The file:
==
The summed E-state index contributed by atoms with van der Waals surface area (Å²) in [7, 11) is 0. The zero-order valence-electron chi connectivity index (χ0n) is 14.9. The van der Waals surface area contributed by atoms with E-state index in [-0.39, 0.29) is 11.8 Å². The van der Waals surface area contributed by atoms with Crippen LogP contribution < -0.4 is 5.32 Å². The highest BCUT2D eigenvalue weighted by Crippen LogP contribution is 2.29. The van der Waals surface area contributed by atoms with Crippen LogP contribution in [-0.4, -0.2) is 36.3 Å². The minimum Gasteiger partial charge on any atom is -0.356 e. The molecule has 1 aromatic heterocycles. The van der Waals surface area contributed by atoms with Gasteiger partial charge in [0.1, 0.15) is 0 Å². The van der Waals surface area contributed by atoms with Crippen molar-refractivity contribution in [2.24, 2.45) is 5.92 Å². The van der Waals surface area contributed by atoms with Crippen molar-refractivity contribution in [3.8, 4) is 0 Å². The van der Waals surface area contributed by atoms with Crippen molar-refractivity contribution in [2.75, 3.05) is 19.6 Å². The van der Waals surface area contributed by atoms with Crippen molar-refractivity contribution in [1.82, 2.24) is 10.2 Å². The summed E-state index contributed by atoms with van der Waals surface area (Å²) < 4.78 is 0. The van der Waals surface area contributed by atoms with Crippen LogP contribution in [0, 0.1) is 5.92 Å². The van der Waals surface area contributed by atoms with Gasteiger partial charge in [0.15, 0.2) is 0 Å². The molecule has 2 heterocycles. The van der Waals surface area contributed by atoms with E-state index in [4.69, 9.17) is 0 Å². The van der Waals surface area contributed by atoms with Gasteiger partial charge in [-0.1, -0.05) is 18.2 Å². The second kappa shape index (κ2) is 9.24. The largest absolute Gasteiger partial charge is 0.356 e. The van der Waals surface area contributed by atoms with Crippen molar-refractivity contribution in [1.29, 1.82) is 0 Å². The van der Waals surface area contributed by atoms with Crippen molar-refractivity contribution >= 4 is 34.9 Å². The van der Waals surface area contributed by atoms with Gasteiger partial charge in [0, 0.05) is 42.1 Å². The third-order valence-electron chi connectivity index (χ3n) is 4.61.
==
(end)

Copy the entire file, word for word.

The summed E-state index contributed by atoms with van der Waals surface area (Å²) in [7, 11) is 0. The zero-order valence-electron chi connectivity index (χ0n) is 14.9. The van der Waals surface area contributed by atoms with E-state index in [-0.39, 0.29) is 11.8 Å². The van der Waals surface area contributed by atoms with Crippen LogP contribution < -0.4 is 5.32 Å². The highest BCUT2D eigenvalue weighted by Crippen LogP contribution is 2.29. The van der Waals surface area contributed by atoms with Crippen LogP contribution in [-0.4, -0.2) is 36.3 Å². The minimum Gasteiger partial charge on any atom is -0.356 e. The molecule has 1 aromatic heterocycles. The van der Waals surface area contributed by atoms with Gasteiger partial charge in [0.1, 0.15) is 0 Å². The van der Waals surface area contributed by atoms with Crippen molar-refractivity contribution in [2.24, 2.45) is 5.92 Å². The van der Waals surface area contributed by atoms with Crippen molar-refractivity contribution in [3.8, 4) is 0 Å². The van der Waals surface area contributed by atoms with Crippen molar-refractivity contribution in [2.75, 3.05) is 19.6 Å². The van der Waals surface area contributed by atoms with Crippen molar-refractivity contribution in [1.82, 2.24) is 10.2 Å². The summed E-state index contributed by atoms with van der Waals surface area (Å²) < 4.78 is 0. The van der Waals surface area contributed by atoms with Crippen LogP contribution in [0, 0.1) is 5.92 Å². The van der Waals surface area contributed by atoms with Gasteiger partial charge in [0.15, 0.2) is 0 Å². The molecule has 2 heterocycles. The van der Waals surface area contributed by atoms with E-state index in [4.69, 9.17) is 0 Å². The van der Waals surface area contributed by atoms with Gasteiger partial charge in [-0.1, -0.05) is 18.2 Å². The second kappa shape index (κ2) is 9.24. The largest absolute Gasteiger partial charge is 0.356 e. The van der Waals surface area contributed by atoms with Crippen molar-refractivity contribution in [1.29, 1.82) is 0 Å². The van der Waals surface area contributed by atoms with Crippen molar-refractivity contribution >= 4 is 34.9 Å². The van der Waals surface area contributed by atoms with Gasteiger partial charge in [0, 0.05) is 42.1 Å². The third-order valence-electron chi connectivity index (χ3n) is 4.61.